There is no good moral argument for torture. There is no good political argument for torture. There are not even good "national security" or information-gathering arguments for torture. This is not to say, however, that such arguments haven't been attempted. So why does torture persist? It persists because in each of these cases - moral, political, practical - justifications for the practice can be found only if we step outside of our liberal democratic skins into different sets of assumptions, moral and political principles, values, and attitudes regarding human rights, the liberal principles of dignity and autonomy, the nature of political systems, and what we are willing to give up in the name of the ambiguous notion of "security."
If we stand outside of the liberal democratic state, our humanistic selves, and a basic sense of decency, we might appreciate how torture works quite well as an instrument of oppression or punishment, how it tears the social fabric and instils fear in a population, and how it can be used alongside other forms of violence to achieve various political and economic goals (such as ethnic cleansing or displacing people from desirable lands). But note that, in order to find such methods and goals justifiable, we have to take on an entirely different perspective about who we are. We have to, for instance, transform ourselves into beings who believe that anything goes in the name of "national security." This is part of the reason why torture is a radical institution (and it always becomes an institution), especially when used by liberal democratic governments. Apart from the damage torture does to individual victims and torturers, it is - in the American case - an assault on the very foundational principles of liberal democratic society and a moral transformation of ourselves. This slippery slope is not a logical abstraction or a misused hypothetical. It is quite real.
In the American case, the instrumentality of torture - stated as information-gathering - remains perplexing. Although it's too lengthy a discussion to go into here, torture does a really poor job as an information-gathering tool. Or at least it does a poor job if we are not prepared to torture many many people, including many innocents, to seek the supposedly valuable information. Furthermore, many professional interrogators insist that they have much better means of gaining information than through torture and other physical and psychological violence. Has torture been used by the US as an instrument of oppression? In the post-Bush US, we now need to unravel the complexities of accountability and complicity, a possible truth commission and/or prosecutions, and the ugly reality of political feasibility. But I think that a critical question remains: why has the US tortured?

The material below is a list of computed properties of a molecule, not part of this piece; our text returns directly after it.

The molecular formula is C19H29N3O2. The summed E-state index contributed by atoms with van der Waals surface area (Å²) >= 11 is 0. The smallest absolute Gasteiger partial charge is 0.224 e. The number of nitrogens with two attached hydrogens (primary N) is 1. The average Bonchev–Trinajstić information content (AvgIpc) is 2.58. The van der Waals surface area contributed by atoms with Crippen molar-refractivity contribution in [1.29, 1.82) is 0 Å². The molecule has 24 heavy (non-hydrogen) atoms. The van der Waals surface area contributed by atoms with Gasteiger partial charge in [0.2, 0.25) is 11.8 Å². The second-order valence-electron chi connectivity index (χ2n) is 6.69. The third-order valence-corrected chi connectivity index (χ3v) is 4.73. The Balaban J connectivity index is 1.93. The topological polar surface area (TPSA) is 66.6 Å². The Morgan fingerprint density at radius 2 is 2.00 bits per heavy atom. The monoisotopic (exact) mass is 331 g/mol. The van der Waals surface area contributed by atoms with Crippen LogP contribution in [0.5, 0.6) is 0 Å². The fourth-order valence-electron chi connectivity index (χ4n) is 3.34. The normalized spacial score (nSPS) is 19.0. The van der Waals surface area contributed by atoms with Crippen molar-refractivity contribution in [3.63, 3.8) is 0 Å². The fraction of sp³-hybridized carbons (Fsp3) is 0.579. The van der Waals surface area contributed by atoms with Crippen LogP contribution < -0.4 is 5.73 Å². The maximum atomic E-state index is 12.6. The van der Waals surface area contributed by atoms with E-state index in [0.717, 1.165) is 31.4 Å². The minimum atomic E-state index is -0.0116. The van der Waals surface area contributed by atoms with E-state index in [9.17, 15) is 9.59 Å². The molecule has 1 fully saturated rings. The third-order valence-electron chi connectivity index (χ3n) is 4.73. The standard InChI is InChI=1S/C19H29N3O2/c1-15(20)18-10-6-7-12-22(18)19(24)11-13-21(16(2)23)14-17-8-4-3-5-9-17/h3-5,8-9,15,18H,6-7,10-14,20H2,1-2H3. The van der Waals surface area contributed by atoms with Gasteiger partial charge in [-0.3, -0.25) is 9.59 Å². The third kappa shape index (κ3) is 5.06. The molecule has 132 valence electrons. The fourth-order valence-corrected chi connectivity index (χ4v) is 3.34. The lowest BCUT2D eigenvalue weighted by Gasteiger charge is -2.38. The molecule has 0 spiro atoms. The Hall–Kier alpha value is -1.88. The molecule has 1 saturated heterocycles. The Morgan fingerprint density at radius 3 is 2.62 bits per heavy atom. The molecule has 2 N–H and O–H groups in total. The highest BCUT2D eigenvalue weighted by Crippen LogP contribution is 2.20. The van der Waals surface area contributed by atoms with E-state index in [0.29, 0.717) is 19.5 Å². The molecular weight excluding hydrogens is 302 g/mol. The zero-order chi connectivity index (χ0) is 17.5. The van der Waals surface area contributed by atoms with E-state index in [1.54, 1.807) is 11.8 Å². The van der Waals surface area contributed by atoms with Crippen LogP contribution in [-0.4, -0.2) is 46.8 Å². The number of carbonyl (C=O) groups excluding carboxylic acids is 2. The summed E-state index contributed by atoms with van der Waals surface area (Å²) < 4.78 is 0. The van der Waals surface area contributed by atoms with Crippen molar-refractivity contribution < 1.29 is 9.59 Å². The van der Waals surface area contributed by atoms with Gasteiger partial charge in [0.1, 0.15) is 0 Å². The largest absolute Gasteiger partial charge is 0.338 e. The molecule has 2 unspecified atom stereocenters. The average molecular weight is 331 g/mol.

If you would like to read more regarding the American case in particular, here are some recommendations.
1. The initial debates: Two collections of essays in particular sum up the basic arguments of the early days after the Abu Ghraib photographs went public: Sanford Levinson, ed. Torture: A Collection and Karen Greenberg, ed. The Torture Papers.
2. Understanding torture: Darius Rejali has written the masterwork on torture. If you're interested in the subject, you absolutely must have Rejali's 700-page Torture and Democracy. I also recommend (how could I not?) my own edited volume, On Torture. It's a different work than Levinson's and Greenberg's in that On Torture seeks to move beyond the polarized framework of ticking bomb utilitarians on one side and human rights absolutists on the other. Both are highly problematic views. It also collects writers from other countries, takes a more humanistic view of torture, and cracks open the problems with the basic framework in the US for discussing torture. Also check out a recent interview with me at Subtopia.
3. Documentation: There are two very good collections of documentation regarding US torture, including legal memos, CIA torture documents, independent reports, and so on: Mark Danner's Torture and Truth, and Jaffer and Singh's ACLU-produced Administration of Torture.
4. Bush administration torture: These are well-known books which are well worth a read: Ron Suskind's The One Percent Doctrine, Jane Mayer's The Dark Side, and Philippe Sands' Torture Team: Rumsfeld's Memo and the Betrayal of American Values.
5. What to do next: Prosecutions? A truth commission? Nothing at all because it's too politically difficult and we ought to "look forward rather than backwards"? Big questions remain regarding what to do about Bush administration torture. I have some forthcoming work on this. But, as things develop, I highly recommend following the work of newly-appointed Office of Legal Counsel Assistant Attorney General Marty Lederman, formerly of Balkinization; Scott Horton at Harper's; and one of my favorite legal philosophers, David Luban at Georgetown Law.
--- Thomas C. Hilde
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